Energy storage technologies
Why do we need energy storage?
Governments around the world have committed to reducing the emission of greenhouse gases, in order to fulfil their pledges to the Paris Agreement, improve the environment, and avert the worst effects of climate change.
The extraction and burning of fossil fuels currently accounts for more than half of global greenhouse gas emissions, but supplies over half the world’s energy. Now we are starting to witness a transition towards an energy system in which ‘low-carbon’ renewable energy sources like wind and solar power play a significantly larger role.
Unfortunately, wind and solar power produce a variable energy output (a characteristic known as intermittency). As these technologies come to play a larger role in our energy system, it will be a challenge to ensure consistent supply, especially when the sun isn’t shining and the wind isn’t blowing.
The ability to store electrical energy will be key to ensuring there is a consistent supply when it is needed. When electricity is being generated in abundance, energy storage technologies can convert it to a form that can be stored, before converting it back to electricity (or directly used) when it is most needed.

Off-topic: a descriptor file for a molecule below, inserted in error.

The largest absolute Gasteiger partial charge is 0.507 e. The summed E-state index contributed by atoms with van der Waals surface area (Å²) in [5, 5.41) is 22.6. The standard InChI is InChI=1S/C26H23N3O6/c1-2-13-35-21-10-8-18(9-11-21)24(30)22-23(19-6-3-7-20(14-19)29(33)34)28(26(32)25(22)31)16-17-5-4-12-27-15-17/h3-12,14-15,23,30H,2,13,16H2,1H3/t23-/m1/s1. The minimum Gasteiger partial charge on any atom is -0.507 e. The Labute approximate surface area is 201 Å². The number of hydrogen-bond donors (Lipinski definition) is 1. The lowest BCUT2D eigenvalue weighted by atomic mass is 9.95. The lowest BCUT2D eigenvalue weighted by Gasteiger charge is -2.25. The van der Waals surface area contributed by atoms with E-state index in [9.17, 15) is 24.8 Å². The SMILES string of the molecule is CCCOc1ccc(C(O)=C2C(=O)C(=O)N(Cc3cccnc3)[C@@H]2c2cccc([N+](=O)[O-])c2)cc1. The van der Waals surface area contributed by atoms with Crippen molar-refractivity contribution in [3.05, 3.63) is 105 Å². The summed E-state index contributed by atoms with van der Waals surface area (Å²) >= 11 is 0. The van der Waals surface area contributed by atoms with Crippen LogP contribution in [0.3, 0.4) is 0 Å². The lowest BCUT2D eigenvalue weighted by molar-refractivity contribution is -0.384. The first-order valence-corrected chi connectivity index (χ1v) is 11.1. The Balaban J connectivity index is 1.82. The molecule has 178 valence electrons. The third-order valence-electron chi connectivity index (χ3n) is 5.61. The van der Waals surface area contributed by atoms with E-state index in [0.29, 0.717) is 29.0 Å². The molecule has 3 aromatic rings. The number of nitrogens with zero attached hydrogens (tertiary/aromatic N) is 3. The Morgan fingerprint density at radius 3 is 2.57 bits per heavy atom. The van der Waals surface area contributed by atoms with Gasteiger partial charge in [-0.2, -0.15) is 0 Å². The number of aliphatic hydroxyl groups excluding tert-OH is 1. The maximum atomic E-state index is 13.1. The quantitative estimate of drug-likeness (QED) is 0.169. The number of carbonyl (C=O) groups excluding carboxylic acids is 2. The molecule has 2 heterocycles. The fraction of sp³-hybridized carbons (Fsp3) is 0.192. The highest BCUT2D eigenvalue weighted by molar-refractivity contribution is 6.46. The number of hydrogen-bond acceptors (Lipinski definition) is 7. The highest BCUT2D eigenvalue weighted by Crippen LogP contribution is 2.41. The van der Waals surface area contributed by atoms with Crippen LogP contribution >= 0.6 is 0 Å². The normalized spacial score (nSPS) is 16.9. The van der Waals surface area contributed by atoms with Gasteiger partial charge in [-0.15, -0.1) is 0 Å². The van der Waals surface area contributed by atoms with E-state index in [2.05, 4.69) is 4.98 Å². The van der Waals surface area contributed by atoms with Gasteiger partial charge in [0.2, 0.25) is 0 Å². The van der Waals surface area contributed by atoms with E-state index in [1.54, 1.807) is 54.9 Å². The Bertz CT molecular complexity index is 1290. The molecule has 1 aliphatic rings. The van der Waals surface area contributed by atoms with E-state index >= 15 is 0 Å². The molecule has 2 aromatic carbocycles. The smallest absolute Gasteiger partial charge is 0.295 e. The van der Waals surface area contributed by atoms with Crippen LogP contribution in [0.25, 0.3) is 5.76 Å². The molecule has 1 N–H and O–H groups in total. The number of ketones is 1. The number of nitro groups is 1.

Energy storage is also likely to play an important role in moving towards a cleaner transport system.
Upgrading and extending electrical grid connections, managing electricity demand from consumers, and using forms of electricity generation that can respond quickly to demand (such as gas turbines or hydroelectric dams) are also likely to play important roles in supporting low-carbon energy.
Find out more
A number of energy storage technologies are currently under development. At the Grantham Institute, we are working towards understanding how the costs and technical characteristics of a range of these technologies might develop over the next 15 years. We model how the most promising technologies could become part of a future energy system that integrates low-carbon power from intermittent, renewable sources with power from the existing grid.
For more information, see our poster on energy storage for balancing intermittent renewables, or get in touch with Sheridan Few or Ajay Gambhir.
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